One of the things I most like about the Kindle’s dictionary interface is the quick 2-line definition. This definition will appear either at the bottom of the screen or at the top, depending on where the word in context was located (ie., if the word is at the bottom of the screen, the Kindle displays the definition at the top so that you can review both the definition and the original sentence together). Most of the time, this short description is enough, so you can immediately go back to reading. If not, however, merely hit the return carriage arrow key to get a fuller definition, complete with phonetics, special usages, and etymology. To go back to the text, click the Back button.
While the full definition is displayed, you can also search other databases by hitting the right arrow key. Search engines include my items, the Kindle store, Google, and Wikipedia (obviously you’ll need a wifi connection or 3G enabled to search the online sources).
Changing which dictionary is used by the Kindle
For the English language on the Kindle 3, two dictionaries are provided by default: The New Oxford American Dictionary and the Oxford Dictionary of English.
To switch which dictionary that the software uses when looking up a word:
- Click on the Home button so that you see the list of books or collections on the Kindle
- Next, click on the Menu button and select “Settings” from the dropdown list. This will open the Settings screen.
- Lastly, click on the Menu button again and select “Change Primary Dictionary”.
- All of the dictionaries which were loaded with the software or purchased from the Kindle store will be displayed. Select the one you want and you’re done!
Surprisingly, I’ve found these dictionaries to be complete enough to answer most questions.
My plan is to write a series of posts covering my experiences with the Amazon Kindle. Obviously, mileage may vary depending on reading habits and comfort with technology.
This post will focus on my thoughts on ebooks in general.
Needless to say, I read a lot of books and own a lot of books (between my wife and I, we have a library of over 4,800!). I love browsing for them, handling them, the smell of the ink, and cataloging them. Sadly, I’ve purchased second copies of some books just because I like their packaging (omnibuses can quickly become my downfall).
So the question was: would I ever convert to e-books? The answer is a qualified yes.
My first exposure to e-books was via my Palm handheld. Several prominent science-fiction publishers (Baen in particular) began releasing some backlist books in this format to entice readers to purchase later volumes in these series (go to the Baen Free Library to check it out!). When purchasing David Weber’s latest Honor Harrington novel a number of years ago (I think it was War of Honor), the Baen published hardback included a CD containing all of the previous volumes electronically. I quickly found that I enjoyed the portable nature of these books — especially when I had a few moments free at lunch, in a waiting room, or anywhere else where I’d have my Palm device with me. Even the small screen of a Palm or my Treo didn’t bother me.
But the device itself never really disappeared — often when reading a dead-tree work, you can become so engrossed that the physical book doesn’t even register. You don’t even notice turning the page. I never quite felt that with the small devices.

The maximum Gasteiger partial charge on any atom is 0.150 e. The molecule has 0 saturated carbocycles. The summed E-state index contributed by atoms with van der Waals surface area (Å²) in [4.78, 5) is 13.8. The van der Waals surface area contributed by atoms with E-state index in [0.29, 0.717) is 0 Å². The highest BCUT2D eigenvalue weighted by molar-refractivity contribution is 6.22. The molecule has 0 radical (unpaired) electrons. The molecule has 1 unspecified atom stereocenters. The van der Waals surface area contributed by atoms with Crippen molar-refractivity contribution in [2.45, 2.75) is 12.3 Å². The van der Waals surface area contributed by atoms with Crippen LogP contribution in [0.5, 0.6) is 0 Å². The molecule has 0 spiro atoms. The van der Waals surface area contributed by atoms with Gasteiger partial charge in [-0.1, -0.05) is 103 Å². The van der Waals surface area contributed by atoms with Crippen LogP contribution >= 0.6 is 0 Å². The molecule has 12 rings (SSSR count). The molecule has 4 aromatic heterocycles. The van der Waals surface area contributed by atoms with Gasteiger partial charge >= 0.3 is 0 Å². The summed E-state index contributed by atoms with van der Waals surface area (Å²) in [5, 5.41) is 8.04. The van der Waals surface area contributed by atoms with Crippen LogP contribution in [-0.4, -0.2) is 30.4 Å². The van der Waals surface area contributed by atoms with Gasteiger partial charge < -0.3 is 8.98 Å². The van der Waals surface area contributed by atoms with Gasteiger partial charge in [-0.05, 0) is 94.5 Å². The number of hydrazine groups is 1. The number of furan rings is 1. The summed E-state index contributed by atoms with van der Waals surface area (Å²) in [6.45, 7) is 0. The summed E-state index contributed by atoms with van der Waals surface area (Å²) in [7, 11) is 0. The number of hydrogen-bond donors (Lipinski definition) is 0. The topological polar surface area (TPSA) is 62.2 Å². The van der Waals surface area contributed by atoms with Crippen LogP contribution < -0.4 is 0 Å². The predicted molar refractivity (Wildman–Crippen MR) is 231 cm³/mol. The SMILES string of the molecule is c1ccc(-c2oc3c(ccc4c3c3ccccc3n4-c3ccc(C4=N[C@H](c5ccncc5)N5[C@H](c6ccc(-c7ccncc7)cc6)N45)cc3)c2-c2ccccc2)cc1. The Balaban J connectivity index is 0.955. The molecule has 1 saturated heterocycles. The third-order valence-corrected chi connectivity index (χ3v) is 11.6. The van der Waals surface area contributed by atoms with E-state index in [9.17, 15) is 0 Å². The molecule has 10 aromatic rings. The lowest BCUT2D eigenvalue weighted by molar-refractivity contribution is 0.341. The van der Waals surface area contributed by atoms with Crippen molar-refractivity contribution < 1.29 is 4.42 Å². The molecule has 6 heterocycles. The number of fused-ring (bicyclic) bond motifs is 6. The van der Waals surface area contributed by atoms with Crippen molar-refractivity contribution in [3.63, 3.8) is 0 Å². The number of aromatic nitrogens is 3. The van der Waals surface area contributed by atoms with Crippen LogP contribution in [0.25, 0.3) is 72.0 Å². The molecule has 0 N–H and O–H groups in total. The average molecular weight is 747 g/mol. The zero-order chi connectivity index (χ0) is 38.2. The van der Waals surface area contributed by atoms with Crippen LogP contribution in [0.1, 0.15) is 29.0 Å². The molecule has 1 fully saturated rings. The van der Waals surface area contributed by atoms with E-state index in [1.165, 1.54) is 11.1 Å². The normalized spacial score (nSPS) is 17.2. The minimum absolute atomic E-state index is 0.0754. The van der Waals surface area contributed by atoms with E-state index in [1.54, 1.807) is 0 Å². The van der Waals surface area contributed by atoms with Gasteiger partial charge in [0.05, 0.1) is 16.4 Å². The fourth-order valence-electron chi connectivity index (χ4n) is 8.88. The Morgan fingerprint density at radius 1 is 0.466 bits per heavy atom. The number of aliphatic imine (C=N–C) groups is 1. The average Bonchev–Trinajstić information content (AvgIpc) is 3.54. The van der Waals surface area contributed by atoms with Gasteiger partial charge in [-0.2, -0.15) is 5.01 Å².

I also didn’t see the ebook as a replacement for the physical book, but rather as a portable extension. I found myself reading the electronic book when I was out and about, but reverted to the physical copy when I got home.
In addition to the portability, I really benefited from having a decent number of books with me. For example, when reading the David Weber Honor Harrington books, I could immediately start on the next one without interruption, or could switch quickly to another genre if I wasn’t in the mood. Certainly, traveling was ideal with my Palm, although I always seemed to pack at least one physical book, partly due to the strain on the battery.
In the advent of the Kindle era, the first year, I honestly read many books on the device which I already owned, but my reading pattern changed: I generally did not switch to the normal book at home.
It hasn’t been until more recently (last six months or so) where I’ve felt more comfortable buying a book exclusively for the Kindle itself. I think this is especially true for non-fiction books and newer-to-me authors, where I don’t have a collection to keep complete.
Frankly, I’ll likely buy more ebooks as publishers begin embracing it more for all of their new books and their backlists. The inconsistency of the available books is perplexing to me. Some authors and genres are well represented; often specific books are oddly missing.
For me, there is still joy in browsing the shelves at the local bookstores and used bookstores. And, I still buy books there, probably too many — especially if I own the rest of the series. But I’m getting much better at pausing, checking whether a book is available in electronic format. I’ve often thought about the quote from Seinfeld:
“What is this obsession people have with books? They put them in their houses like they’re trophies. What do you need it for after you read it?”
— Jerry Seinfeld
Now, I definitely reread my books, but I have begun to question whether having a physical (and heavy — take it from me who has had to move my boxes 4-5 times between apartments) copy is as important as having the text readily available to me, wherever I am?
I hope bookstores never go out of business. But it really makes me wonder whether the form of the media itself really matters, or is it the content? With the caveat that if I think I own the content, there isn’t fine print somewhere that I’m merely renting it.
I’d love to hear what you think!